I am angry this morning. Anger is hard for me. Not feeling it—that part is a piece of cake. I get angry a lot at everything from drivers who aren’t psychic to regressive laws to abusive authority figures. I can even express my anger when it is directed toward something as far outside me as a driver in another lane (or my lane, suddenly and unexpectedly).
When I am angry with people close to me, I have trouble. There’s a verse somewhere in the Bible about it being okay to get angry, but not to fall into sin. That’s exactly the problem. When I get angry, I no longer remember to be kind, to speak respectfully, to care about what is right and good. I don’t like what expressing my anger makes me.
One of my favorite books is Little Women. Perhaps that is just a sign of a conventional feminine childhood. Nonetheless, my consciousness was shaped by the social activism coupled with the deep personal responsibility of the book. In the book, Jo has to face her personal Apollyon in the form of her wild temper. Her anger nearly ends up destroying her sister. I don’t want to go there.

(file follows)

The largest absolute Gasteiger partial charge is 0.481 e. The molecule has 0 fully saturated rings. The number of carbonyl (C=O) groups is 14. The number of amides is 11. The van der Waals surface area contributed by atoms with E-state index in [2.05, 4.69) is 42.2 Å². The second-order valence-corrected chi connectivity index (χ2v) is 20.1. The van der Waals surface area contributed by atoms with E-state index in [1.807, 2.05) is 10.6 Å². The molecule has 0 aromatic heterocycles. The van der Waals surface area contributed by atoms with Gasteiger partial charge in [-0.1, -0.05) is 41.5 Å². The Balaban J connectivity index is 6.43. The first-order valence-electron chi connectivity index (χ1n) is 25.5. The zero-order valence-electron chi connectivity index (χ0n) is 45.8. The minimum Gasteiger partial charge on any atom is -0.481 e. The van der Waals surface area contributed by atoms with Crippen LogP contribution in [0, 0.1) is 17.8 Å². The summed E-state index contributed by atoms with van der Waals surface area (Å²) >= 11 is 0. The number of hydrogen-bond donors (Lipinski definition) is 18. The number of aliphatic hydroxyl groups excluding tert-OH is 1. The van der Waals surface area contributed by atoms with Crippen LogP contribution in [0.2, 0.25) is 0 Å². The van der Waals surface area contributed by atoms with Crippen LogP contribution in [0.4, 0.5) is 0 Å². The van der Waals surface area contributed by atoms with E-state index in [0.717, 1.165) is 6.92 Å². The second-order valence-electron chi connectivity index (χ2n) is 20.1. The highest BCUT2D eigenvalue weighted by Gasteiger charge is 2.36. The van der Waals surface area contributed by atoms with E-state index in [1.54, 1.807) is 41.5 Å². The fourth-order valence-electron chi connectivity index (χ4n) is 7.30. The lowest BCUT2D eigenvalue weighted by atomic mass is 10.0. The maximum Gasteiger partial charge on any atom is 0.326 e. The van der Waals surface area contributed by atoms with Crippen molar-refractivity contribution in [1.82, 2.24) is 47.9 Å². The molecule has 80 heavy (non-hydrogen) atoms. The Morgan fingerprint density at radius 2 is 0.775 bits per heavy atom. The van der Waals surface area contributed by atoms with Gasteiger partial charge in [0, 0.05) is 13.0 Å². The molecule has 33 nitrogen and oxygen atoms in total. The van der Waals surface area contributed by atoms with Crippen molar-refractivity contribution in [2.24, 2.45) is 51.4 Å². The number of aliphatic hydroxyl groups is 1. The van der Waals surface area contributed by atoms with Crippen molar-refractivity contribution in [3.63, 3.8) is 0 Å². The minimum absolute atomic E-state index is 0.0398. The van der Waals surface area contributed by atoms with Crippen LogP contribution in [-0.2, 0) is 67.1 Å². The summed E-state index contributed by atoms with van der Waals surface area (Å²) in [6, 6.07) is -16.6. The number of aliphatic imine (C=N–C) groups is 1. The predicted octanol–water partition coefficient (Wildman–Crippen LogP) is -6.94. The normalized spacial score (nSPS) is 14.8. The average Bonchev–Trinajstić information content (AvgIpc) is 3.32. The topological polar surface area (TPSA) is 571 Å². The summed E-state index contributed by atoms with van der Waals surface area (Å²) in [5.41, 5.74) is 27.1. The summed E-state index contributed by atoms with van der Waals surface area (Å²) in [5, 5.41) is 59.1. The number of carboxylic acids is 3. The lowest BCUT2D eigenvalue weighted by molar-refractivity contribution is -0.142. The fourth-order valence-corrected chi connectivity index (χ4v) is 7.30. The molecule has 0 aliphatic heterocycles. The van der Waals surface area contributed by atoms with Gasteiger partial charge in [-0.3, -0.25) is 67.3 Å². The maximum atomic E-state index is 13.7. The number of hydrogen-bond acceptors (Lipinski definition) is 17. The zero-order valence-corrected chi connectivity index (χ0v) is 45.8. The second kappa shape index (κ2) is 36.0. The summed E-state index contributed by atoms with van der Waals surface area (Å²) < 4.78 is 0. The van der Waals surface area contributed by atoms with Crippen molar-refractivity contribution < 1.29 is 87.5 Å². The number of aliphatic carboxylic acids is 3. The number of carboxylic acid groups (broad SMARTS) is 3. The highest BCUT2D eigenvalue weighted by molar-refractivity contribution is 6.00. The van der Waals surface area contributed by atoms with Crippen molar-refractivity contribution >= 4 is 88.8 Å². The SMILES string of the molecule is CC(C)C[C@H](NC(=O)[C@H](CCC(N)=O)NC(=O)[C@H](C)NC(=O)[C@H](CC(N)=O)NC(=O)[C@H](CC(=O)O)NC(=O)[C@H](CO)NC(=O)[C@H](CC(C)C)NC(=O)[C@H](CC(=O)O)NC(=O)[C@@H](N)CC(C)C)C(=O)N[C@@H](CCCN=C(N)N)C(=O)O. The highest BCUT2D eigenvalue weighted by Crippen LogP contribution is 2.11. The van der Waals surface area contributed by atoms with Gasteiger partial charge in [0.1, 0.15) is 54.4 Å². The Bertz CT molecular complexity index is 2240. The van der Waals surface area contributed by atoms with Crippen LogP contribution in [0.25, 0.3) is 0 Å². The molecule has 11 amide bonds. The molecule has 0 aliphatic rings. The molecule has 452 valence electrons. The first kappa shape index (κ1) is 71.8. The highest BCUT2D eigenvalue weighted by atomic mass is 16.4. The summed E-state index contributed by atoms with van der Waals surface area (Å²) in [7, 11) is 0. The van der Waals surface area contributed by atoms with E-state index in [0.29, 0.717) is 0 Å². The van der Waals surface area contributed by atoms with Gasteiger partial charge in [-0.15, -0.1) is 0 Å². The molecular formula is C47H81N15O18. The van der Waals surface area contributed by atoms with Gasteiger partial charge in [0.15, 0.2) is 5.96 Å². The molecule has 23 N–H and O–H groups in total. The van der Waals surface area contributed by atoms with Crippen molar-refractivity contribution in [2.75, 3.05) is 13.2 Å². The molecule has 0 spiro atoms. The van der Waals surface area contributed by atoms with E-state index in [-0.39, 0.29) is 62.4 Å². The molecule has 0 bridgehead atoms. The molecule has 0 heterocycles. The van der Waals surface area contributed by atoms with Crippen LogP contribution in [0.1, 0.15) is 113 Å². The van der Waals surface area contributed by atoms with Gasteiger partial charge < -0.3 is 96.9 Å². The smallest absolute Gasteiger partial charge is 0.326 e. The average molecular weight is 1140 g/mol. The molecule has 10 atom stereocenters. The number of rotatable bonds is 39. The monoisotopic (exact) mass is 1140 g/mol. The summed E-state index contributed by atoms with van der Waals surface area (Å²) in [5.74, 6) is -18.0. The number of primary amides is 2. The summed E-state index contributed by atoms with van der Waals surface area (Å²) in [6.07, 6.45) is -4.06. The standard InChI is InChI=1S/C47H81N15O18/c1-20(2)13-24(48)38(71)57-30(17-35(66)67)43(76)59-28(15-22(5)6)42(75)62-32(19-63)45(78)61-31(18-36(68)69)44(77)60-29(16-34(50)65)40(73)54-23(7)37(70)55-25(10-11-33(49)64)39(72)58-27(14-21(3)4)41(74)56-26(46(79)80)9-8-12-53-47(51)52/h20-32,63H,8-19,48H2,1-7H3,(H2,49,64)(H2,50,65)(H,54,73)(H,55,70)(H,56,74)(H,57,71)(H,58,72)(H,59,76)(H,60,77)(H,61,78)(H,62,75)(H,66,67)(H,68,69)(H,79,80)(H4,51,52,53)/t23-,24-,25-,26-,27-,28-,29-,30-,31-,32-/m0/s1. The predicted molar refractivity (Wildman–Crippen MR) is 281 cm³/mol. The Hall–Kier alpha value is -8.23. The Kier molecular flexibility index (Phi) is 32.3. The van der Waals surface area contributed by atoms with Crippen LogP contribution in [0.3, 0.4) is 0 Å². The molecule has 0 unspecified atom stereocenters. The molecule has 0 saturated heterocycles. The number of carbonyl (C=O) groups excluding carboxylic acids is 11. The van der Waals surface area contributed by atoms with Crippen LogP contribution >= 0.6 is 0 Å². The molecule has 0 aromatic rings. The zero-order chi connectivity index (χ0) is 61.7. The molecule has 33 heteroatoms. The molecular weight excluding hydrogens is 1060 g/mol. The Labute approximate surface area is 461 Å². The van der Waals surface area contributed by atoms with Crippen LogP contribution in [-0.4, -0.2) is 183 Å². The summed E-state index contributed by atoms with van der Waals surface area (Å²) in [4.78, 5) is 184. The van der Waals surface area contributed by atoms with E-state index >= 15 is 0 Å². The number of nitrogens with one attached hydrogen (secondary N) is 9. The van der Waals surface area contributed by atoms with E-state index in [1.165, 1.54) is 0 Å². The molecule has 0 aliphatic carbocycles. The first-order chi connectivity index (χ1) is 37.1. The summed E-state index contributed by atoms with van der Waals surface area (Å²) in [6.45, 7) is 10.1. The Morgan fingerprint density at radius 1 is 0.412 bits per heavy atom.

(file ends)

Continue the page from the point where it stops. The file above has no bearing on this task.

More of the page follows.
And yet, as Jonah says, “I do well to be angry, Lord.” Well, actually, Jonah didn’t get it and maybe I don’t either. I THINK I do well to be angry. I think I have good reasons. And yet, there is probably some failure of compassion in me.
Here’s where the trouble with education comes in. Those pesky teachers want me to examine the issues from multiple perspectives. They have trained me that, given two extremes on a spectrum, the reasonable solution is probably somewhere in the middle. They have pointed out, gently and not-so-gently, that there might be more for me to learn.
It was so much easier when I could just get really really mad and throw a tantrum and a few shoes. Now I have to go and think of some kind of practical solution. Grr.